Peng Lai is an archetype that goes all the way to Absolutely Fabulous in the 1990s. That sitcom was pioneering in its portrayal of unapologetic, hedonistic, drunken ladies over forty and their pratfalls. AbFab paved the way to every TV series featuring an unapologetically flawed female protagonist ever since, from Cybill to Designing Women to Weeds to Fleabag to Catastrophe to Happy Valley to Mare of Easttown to P-Valley to The Serpent Queen… hell, every Showtime and Starz series with a female protagonist, and now it's suddenly China taking up the mantle. Yes, Rock It, Mom goes to great lengths to explain Peng Lai as the result of parents who abandoned her to be raised by an alcoholic, abusive aunt, leading her to run away from home to find an outlet in Rock music and the lifestyle that hardly gave her lessons in parenthood. Yao Chen can play both snarky comedy and pathos without ever pandering to make the audience like her. Her performance is totally committed and uncompromising and made the show the runaway hit it currently is. She's not famous in the West because she didn't star in Chinese period arthouse flicks that play as exotic fare at international film festivals.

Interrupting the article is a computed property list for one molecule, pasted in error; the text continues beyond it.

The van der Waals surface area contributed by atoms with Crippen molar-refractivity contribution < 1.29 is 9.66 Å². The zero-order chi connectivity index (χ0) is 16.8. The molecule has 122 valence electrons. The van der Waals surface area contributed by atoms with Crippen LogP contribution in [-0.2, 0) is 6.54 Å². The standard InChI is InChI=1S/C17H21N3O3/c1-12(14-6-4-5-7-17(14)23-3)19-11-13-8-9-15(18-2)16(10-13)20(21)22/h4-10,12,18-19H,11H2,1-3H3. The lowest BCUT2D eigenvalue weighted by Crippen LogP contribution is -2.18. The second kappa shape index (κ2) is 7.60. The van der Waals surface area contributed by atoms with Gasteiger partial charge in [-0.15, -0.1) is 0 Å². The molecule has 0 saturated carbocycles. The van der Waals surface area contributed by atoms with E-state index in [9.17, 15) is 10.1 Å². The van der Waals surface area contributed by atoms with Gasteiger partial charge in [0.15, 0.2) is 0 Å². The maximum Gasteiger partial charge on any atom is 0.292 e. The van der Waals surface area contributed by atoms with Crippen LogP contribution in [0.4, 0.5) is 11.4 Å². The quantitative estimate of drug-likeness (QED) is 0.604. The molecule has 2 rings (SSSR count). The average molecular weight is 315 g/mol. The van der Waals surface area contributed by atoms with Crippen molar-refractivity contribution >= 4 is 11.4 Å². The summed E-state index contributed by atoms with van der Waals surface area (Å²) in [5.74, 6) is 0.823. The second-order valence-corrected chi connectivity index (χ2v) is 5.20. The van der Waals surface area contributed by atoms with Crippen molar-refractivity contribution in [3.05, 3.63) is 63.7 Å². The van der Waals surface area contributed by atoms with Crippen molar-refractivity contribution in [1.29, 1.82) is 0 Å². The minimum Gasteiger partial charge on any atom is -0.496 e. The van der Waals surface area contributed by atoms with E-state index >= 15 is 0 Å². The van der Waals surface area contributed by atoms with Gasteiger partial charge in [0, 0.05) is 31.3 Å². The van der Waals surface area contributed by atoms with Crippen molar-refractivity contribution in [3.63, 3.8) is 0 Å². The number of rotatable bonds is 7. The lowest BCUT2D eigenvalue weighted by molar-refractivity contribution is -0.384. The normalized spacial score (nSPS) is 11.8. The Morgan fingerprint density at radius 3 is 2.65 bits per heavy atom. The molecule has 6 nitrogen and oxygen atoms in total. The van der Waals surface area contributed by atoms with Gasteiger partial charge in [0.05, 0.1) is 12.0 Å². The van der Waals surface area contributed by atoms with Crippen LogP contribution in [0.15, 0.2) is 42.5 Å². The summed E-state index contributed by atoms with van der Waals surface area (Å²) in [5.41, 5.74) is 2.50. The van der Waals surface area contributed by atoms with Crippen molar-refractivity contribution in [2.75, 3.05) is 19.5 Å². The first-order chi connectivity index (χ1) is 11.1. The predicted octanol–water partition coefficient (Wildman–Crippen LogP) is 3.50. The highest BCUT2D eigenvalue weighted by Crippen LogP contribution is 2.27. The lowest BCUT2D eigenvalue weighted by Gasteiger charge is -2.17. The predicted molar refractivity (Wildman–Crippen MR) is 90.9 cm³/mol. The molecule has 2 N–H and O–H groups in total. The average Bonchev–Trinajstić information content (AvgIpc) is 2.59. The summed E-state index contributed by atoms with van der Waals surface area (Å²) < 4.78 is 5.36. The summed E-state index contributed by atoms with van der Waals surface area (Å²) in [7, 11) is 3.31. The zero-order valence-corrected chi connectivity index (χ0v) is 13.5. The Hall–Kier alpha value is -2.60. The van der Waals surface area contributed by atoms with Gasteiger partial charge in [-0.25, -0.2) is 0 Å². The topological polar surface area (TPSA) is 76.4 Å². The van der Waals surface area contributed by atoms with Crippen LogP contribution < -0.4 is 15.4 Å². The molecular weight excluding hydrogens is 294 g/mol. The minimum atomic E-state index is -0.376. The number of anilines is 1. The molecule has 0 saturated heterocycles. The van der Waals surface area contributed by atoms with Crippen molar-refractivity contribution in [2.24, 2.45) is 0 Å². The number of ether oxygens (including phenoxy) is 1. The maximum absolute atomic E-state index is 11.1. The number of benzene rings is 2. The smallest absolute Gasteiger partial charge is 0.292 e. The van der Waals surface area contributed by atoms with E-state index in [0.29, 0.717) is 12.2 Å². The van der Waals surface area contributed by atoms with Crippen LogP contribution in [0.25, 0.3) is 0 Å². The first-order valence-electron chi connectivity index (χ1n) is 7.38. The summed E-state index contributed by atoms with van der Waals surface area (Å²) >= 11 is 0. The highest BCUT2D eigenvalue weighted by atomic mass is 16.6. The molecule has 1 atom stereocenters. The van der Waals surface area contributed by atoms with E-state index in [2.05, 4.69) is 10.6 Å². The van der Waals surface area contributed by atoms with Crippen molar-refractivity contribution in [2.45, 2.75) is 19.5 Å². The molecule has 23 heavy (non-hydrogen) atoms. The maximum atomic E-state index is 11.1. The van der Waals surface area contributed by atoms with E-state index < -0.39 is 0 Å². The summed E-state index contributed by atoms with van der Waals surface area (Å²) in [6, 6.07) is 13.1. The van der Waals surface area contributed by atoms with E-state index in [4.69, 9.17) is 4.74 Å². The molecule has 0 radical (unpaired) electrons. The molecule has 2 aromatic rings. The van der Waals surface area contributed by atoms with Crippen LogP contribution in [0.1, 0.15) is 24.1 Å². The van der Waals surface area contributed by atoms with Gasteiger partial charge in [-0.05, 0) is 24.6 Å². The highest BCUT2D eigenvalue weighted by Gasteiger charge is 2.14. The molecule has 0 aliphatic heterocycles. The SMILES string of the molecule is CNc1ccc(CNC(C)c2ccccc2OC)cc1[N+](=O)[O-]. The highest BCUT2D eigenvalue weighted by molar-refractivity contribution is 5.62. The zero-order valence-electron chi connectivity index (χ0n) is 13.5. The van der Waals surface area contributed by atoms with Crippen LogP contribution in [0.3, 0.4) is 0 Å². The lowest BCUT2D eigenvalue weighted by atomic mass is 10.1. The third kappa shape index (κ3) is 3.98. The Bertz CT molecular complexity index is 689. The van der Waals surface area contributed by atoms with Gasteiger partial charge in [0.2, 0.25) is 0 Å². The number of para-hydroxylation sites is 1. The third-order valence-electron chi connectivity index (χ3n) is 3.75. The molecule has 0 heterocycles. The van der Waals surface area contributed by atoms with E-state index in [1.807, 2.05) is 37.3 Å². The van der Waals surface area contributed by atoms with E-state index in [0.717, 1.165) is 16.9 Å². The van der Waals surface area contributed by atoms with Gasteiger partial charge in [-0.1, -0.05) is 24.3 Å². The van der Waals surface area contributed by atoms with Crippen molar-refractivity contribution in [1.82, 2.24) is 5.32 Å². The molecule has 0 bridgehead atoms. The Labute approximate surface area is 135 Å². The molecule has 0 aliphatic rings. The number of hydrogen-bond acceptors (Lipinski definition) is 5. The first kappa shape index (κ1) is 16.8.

The Other Radical Thing about Rock It, Mom